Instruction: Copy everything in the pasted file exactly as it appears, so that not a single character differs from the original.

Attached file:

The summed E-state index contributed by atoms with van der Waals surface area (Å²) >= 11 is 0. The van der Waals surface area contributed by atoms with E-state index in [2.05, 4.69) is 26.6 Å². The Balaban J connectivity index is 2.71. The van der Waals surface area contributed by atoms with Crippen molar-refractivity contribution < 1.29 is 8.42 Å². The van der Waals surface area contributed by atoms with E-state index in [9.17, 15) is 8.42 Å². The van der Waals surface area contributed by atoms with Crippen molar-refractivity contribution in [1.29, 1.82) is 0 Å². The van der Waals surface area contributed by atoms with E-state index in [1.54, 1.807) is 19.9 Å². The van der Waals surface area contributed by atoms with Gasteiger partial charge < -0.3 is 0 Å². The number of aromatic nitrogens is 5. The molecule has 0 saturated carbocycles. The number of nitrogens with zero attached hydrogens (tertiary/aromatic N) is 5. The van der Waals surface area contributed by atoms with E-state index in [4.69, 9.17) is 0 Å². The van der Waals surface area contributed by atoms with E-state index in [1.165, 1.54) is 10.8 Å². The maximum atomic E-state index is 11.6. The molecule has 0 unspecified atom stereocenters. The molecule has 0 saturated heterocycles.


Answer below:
The summed E-state index contributed by atoms with van der Waals surface area (Å²) >= 11 is 0. The van der Waals surface area contributed by atoms with E-state index in [2.05, 4.69) is 26.6 Å². The Balaban J connectivity index is 2.71. The van der Waals surface area contributed by atoms with Crippen molar-refractivity contribution < 1.29 is 8.42 Å². The van der Waals surface area contributed by atoms with E-state index in [9.17, 15) is 8.42 Å². The van der Waals surface area contributed by atoms with Crippen molar-refractivity contribution in [1.29, 1.82) is 0 Å². The van der Waals surface area contributed by atoms with E-state index in [1.54, 1.807) is 19.9 Å². The van der Waals surface area contributed by atoms with Gasteiger partial charge < -0.3 is 0 Å². The number of aromatic nitrogens is 5. The molecule has 0 saturated carbocycles. The number of nitrogens with zero attached hydrogens (tertiary/aromatic N) is 5. The van der Waals surface area contributed by atoms with E-state index in [4.69, 9.17) is 0 Å². The van der Waals surface area contributed by atoms with E-state index in [1.165, 1.54) is 10.8 Å². The maximum atomic E-state index is 11.6. The molecule has 0 unspecified atom stereocenters. The molecule has 0 saturated heterocycles.